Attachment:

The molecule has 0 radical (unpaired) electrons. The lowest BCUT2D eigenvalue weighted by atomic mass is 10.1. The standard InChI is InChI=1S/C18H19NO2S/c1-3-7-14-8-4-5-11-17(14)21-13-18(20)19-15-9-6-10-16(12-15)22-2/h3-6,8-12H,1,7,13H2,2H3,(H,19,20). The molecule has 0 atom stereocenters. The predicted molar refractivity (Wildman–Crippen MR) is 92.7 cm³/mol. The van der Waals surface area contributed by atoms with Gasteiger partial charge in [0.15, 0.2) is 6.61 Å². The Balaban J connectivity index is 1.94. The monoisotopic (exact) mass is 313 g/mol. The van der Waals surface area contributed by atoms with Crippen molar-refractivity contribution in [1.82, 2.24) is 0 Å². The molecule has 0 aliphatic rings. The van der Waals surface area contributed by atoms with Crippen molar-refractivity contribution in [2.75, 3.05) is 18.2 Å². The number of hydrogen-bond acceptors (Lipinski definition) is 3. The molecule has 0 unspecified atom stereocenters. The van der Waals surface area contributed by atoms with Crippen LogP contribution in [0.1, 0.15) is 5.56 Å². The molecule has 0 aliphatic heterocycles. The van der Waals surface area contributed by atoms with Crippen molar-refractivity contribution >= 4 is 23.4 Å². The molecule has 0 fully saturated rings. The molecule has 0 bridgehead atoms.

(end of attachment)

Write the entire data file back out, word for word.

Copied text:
The molecule has 0 radical (unpaired) electrons. The lowest BCUT2D eigenvalue weighted by atomic mass is 10.1. The standard InChI is InChI=1S/C18H19NO2S/c1-3-7-14-8-4-5-11-17(14)21-13-18(20)19-15-9-6-10-16(12-15)22-2/h3-6,8-12H,1,7,13H2,2H3,(H,19,20). The molecule has 0 atom stereocenters. The predicted molar refractivity (Wildman–Crippen MR) is 92.7 cm³/mol. The van der Waals surface area contributed by atoms with Gasteiger partial charge in [0.15, 0.2) is 6.61 Å². The Balaban J connectivity index is 1.94. The monoisotopic (exact) mass is 313 g/mol. The van der Waals surface area contributed by atoms with Crippen molar-refractivity contribution in [1.82, 2.24) is 0 Å². The molecule has 0 aliphatic rings. The van der Waals surface area contributed by atoms with Crippen molar-refractivity contribution in [2.75, 3.05) is 18.2 Å². The number of hydrogen-bond acceptors (Lipinski definition) is 3. The molecule has 0 unspecified atom stereocenters. The van der Waals surface area contributed by atoms with Crippen LogP contribution in [0.1, 0.15) is 5.56 Å². The molecule has 0 aliphatic heterocycles. The van der Waals surface area contributed by atoms with Crippen molar-refractivity contribution >= 4 is 23.4 Å². The molecule has 0 fully saturated rings. The molecule has 0 bridgehead atoms.